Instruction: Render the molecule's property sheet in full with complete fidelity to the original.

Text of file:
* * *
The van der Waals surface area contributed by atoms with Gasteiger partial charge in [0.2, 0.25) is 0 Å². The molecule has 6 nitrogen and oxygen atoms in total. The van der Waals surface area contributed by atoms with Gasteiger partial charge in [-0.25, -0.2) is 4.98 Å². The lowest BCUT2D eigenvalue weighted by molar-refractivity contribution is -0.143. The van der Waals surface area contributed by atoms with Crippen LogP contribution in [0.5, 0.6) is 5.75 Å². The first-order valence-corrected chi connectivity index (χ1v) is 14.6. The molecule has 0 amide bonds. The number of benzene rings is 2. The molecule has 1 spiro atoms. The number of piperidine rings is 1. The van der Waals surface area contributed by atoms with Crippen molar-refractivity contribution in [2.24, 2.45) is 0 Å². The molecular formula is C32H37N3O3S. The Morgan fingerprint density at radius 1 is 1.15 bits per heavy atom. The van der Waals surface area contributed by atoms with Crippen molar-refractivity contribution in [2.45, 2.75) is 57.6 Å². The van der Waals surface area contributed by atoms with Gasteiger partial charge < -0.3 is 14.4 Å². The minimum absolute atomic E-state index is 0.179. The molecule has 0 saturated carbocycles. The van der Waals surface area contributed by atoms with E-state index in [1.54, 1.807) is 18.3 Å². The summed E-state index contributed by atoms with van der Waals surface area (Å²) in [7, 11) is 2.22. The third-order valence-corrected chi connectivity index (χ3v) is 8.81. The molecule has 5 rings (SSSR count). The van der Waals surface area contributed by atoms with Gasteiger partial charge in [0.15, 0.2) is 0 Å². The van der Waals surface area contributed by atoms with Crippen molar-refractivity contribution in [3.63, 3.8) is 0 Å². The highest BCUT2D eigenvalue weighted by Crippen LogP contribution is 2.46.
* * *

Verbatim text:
The van der Waals surface area contributed by atoms with Gasteiger partial charge in [0.2, 0.25) is 0 Å². The molecule has 6 nitrogen and oxygen atoms in total. The van der Waals surface area contributed by atoms with Gasteiger partial charge in [-0.25, -0.2) is 4.98 Å². The lowest BCUT2D eigenvalue weighted by molar-refractivity contribution is -0.143. The van der Waals surface area contributed by atoms with Crippen LogP contribution in [0.5, 0.6) is 5.75 Å². The first-order valence-corrected chi connectivity index (χ1v) is 14.6. The molecule has 0 amide bonds. The number of benzene rings is 2. The molecule has 1 spiro atoms. The number of piperidine rings is 1. The van der Waals surface area contributed by atoms with Crippen molar-refractivity contribution in [2.24, 2.45) is 0 Å². The molecular formula is C32H37N3O3S. The Morgan fingerprint density at radius 1 is 1.15 bits per heavy atom. The van der Waals surface area contributed by atoms with Crippen molar-refractivity contribution in [2.45, 2.75) is 57.6 Å². The van der Waals surface area contributed by atoms with Gasteiger partial charge < -0.3 is 14.4 Å². The minimum absolute atomic E-state index is 0.179. The molecule has 0 saturated carbocycles. The van der Waals surface area contributed by atoms with E-state index in [1.54, 1.807) is 18.3 Å². The summed E-state index contributed by atoms with van der Waals surface area (Å²) in [7, 11) is 2.22. The third-order valence-corrected chi connectivity index (χ3v) is 8.81. The molecule has 5 rings (SSSR count). The van der Waals surface area contributed by atoms with Gasteiger partial charge in [0.15, 0.2) is 0 Å². The van der Waals surface area contributed by atoms with Crippen molar-refractivity contribution in [3.63, 3.8) is 0 Å². The highest BCUT2D eigenvalue weighted by Crippen LogP contribution is 2.46.